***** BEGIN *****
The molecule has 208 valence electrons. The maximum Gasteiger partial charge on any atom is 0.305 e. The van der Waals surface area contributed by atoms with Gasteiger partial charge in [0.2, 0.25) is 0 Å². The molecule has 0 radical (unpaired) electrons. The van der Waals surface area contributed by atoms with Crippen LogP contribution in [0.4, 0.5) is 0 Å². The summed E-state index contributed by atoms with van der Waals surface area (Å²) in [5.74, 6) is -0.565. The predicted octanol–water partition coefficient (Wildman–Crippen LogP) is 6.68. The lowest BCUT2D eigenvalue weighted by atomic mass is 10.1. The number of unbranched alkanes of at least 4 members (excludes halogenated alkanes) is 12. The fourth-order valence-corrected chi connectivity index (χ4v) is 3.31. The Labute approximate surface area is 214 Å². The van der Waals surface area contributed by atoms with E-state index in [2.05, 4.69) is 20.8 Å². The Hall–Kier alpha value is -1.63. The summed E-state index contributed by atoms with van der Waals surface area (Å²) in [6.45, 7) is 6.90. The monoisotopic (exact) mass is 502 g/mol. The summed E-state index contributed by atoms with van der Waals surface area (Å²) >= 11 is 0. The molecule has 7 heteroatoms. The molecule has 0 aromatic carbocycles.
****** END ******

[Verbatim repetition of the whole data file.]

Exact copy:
The molecule has 208 valence electrons. The maximum Gasteiger partial charge on any atom is 0.305 e. The van der Waals surface area contributed by atoms with Gasteiger partial charge in [0.2, 0.25) is 0 Å². The molecule has 0 radical (unpaired) electrons. The van der Waals surface area contributed by atoms with Crippen LogP contribution in [0.4, 0.5) is 0 Å². The summed E-state index contributed by atoms with van der Waals surface area (Å²) in [5.74, 6) is -0.565. The predicted octanol–water partition coefficient (Wildman–Crippen LogP) is 6.68. The lowest BCUT2D eigenvalue weighted by atomic mass is 10.1. The number of unbranched alkanes of at least 4 members (excludes halogenated alkanes) is 12. The fourth-order valence-corrected chi connectivity index (χ4v) is 3.31. The Labute approximate surface area is 214 Å². The van der Waals surface area contributed by atoms with E-state index in [2.05, 4.69) is 20.8 Å². The Hall–Kier alpha value is -1.63. The summed E-state index contributed by atoms with van der Waals surface area (Å²) in [6.45, 7) is 6.90. The monoisotopic (exact) mass is 502 g/mol. The summed E-state index contributed by atoms with van der Waals surface area (Å²) >= 11 is 0. The molecule has 7 heteroatoms. The molecule has 0 aromatic carbocycles.